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Help Jamie Stay On His Feet

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Hi there! My names Jamie (also known as 'speedy' or 'smiler') i am 10 years old and have a condition called cerebral palsy. I was born 10 weeks prematurely and at somepoint during birth suffered a bleed to my brain.

2 and a half years ago my life was very different from what it is now. i was unable to stand or walk unaided. i couldnt sit crosslegged on the floor with my friends at school or keep up with them in the playground. i used a walking frame but was struggling to use it for distances and was becoming increasingly reliant on my wheelchair which i HATED!! To top it all off i was in discomfort everyday of my life from the tightness (spacticity) in my body. i was told by the hospital the limited mobility i had would decrease as my body got bigger, heavier and tighter and i would be completely wheelchair bound. My future was a pretty bleak place. THEN my family heard of this pioneering surgery called selective dorsal rhizotomy (SDR) without going into too much detail it involves opening the spine, testing the nerves using electrodes and then severing the faulty nerves which reduces the spacticity in the body, amazing!  (if however you would like a more detailed explanation please click the link below)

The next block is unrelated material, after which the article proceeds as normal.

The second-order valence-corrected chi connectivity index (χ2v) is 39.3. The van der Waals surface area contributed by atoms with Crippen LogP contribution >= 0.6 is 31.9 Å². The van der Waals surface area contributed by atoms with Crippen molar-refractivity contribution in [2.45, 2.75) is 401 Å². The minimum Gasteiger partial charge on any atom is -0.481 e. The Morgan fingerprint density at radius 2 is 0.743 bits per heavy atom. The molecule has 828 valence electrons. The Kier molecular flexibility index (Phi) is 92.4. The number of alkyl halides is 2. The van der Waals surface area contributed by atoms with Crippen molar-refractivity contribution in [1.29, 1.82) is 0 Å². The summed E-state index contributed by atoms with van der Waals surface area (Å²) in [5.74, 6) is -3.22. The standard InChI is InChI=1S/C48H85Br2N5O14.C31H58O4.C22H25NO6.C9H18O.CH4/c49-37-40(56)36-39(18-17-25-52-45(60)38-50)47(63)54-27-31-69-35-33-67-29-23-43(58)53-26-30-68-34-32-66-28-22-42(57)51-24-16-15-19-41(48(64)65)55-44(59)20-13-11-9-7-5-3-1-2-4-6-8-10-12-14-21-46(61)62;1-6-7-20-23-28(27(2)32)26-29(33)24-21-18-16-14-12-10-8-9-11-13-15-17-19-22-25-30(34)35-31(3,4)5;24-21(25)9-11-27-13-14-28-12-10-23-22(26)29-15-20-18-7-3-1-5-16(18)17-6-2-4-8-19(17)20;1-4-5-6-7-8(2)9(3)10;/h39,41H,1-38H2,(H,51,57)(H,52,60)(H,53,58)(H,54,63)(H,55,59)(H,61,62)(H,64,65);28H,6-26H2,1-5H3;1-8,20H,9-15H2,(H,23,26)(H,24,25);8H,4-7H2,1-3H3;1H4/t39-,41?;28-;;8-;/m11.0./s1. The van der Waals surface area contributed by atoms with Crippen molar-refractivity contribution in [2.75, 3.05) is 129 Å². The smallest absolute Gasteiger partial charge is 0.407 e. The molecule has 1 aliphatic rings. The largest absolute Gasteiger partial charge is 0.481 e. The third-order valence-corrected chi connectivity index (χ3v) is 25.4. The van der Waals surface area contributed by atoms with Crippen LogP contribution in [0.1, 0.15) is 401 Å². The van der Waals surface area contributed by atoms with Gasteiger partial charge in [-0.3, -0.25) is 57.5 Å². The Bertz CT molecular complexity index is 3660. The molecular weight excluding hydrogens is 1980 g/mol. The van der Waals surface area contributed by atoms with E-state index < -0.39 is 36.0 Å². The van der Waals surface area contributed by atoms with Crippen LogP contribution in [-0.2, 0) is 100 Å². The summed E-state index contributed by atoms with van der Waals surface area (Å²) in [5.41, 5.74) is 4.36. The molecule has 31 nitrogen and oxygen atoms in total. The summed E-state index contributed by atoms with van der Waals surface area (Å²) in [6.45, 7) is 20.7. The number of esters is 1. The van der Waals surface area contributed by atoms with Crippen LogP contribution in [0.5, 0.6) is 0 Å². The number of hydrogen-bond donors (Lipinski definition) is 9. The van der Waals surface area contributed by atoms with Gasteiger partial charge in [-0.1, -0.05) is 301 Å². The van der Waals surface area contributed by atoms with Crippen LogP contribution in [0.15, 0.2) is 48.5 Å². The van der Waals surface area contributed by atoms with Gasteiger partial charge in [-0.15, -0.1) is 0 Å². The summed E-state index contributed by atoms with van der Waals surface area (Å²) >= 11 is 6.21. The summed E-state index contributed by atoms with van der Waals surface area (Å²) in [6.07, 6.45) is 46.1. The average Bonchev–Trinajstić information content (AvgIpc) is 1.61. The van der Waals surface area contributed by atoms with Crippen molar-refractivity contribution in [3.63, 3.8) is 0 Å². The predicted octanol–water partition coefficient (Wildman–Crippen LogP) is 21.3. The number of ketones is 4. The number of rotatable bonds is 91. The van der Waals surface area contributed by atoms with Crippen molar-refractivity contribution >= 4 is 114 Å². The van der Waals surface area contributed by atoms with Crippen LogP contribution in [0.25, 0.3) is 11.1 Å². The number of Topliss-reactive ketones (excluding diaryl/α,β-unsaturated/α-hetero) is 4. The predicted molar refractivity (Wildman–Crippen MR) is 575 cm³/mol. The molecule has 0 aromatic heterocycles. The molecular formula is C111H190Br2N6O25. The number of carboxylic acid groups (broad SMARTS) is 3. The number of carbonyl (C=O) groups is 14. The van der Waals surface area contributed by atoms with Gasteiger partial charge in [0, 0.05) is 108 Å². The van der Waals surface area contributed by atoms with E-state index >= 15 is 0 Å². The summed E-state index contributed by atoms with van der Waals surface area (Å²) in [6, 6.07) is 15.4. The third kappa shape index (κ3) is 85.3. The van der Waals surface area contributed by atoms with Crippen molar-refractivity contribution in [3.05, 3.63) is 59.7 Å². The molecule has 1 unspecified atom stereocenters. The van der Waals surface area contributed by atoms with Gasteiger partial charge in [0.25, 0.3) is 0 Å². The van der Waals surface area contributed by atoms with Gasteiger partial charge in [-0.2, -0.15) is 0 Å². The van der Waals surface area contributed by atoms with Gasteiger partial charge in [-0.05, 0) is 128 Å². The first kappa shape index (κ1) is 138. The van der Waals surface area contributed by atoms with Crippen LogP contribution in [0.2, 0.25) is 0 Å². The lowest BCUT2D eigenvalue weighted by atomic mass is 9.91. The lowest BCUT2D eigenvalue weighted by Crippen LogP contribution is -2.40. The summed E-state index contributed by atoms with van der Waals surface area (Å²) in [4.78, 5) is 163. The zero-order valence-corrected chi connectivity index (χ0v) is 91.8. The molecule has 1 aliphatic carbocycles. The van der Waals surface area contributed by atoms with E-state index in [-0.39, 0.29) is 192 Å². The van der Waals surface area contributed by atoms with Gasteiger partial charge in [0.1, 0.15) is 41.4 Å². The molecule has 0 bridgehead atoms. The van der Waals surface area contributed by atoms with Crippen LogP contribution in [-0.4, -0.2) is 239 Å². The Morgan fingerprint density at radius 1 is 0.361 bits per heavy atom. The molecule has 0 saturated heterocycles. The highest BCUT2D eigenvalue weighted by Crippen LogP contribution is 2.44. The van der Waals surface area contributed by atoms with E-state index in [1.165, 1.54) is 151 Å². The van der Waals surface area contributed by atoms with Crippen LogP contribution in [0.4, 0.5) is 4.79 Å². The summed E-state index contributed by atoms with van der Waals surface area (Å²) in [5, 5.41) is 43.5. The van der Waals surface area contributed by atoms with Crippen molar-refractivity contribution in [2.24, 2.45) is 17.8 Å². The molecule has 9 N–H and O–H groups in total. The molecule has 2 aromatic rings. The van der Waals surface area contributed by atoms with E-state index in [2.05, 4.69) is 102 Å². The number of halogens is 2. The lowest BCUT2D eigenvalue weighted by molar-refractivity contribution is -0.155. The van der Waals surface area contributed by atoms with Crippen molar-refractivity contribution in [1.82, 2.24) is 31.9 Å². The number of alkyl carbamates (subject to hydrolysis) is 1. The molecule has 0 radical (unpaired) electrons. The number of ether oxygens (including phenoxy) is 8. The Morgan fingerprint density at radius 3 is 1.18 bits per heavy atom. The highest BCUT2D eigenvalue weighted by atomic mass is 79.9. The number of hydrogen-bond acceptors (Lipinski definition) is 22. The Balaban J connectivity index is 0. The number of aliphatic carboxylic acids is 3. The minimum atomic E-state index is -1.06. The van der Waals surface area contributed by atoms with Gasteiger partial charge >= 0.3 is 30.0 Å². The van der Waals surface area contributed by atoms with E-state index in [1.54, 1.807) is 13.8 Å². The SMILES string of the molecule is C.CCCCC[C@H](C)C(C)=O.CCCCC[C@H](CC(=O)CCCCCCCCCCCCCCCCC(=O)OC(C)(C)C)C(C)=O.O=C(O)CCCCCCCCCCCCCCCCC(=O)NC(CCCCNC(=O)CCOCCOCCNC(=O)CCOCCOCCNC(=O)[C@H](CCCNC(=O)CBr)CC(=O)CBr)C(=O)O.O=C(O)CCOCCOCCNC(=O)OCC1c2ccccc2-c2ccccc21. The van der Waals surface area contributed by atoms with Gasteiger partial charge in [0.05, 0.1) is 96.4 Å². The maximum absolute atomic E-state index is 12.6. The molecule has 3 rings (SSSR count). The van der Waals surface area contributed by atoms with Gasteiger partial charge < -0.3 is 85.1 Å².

http://www.nbt.nhs.uk/our-services/a-z-services/neurosurgery/selective-dorsal-rhizotomy/what-selective-dorsal-rhizotomy-sd

My family started a fundraising campaign called 'Help Jamie to find his feet' When we started fundraising the surgery wasnt available in this country but was in the States with a very talented surgeon called Dr Park. However during the course of the fundraising another talented surgeon, Dr Aquilina who had trained with Dr Park began performing the surgery over here. After alot of conflicting emotions my family met with Dr Aquilina and decided to proceed with having the surgery performed over here with Dr Aquilina (privately paid for as the NHS rejected our application for funding)

On the 8th of november 2011, 4 days after my  8th birthday i underwent the surgery. My first words spoken in icu were 'my legs feel loose!' my mum kept peeking under the covers and smiling at a sight she had never seen on me before, flat feet!! the first week was rough. The meds made me violently sick, i was unable to move properly, had a catheter (boys im sure you empathise with me there!) and was in pain from the surgery. However as the days progressed so did i and was soon able to go for trips around the ward in my wheelchair, to the school there and to see my friend will who was post SDR. Out of my wheelchair was another matter. The tone was what had kept me upright before, without it i was like a jelly! the team worked hard with me though and i fought through the pain and tiredness and with alot of physio was soon able to start taking steps in my frame.